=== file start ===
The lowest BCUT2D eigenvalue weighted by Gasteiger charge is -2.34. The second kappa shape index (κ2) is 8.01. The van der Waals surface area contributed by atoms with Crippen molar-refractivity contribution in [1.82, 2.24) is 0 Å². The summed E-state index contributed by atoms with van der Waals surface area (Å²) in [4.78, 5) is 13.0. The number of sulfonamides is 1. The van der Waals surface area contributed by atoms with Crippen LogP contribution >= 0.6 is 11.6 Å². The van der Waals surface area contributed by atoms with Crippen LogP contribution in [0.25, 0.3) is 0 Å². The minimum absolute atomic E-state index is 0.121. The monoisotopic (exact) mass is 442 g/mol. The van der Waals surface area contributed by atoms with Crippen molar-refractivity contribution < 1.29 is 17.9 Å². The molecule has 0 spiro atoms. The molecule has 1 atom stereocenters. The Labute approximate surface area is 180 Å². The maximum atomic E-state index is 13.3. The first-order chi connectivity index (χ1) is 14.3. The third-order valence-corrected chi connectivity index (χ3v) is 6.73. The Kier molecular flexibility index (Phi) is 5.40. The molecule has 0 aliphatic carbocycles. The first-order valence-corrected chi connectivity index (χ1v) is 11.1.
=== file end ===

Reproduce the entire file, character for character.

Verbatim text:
The lowest BCUT2D eigenvalue weighted by Gasteiger charge is -2.34. The second kappa shape index (κ2) is 8.01. The van der Waals surface area contributed by atoms with Crippen molar-refractivity contribution in [1.82, 2.24) is 0 Å². The summed E-state index contributed by atoms with van der Waals surface area (Å²) in [4.78, 5) is 13.0. The number of sulfonamides is 1. The van der Waals surface area contributed by atoms with Crippen LogP contribution >= 0.6 is 11.6 Å². The van der Waals surface area contributed by atoms with Crippen LogP contribution in [0.25, 0.3) is 0 Å². The minimum absolute atomic E-state index is 0.121. The monoisotopic (exact) mass is 442 g/mol. The van der Waals surface area contributed by atoms with Crippen molar-refractivity contribution < 1.29 is 17.9 Å². The molecule has 0 spiro atoms. The molecule has 1 atom stereocenters. The Labute approximate surface area is 180 Å². The maximum atomic E-state index is 13.3. The first-order chi connectivity index (χ1) is 14.3. The third-order valence-corrected chi connectivity index (χ3v) is 6.73. The Kier molecular flexibility index (Phi) is 5.40. The molecule has 0 aliphatic carbocycles. The first-order valence-corrected chi connectivity index (χ1v) is 11.1.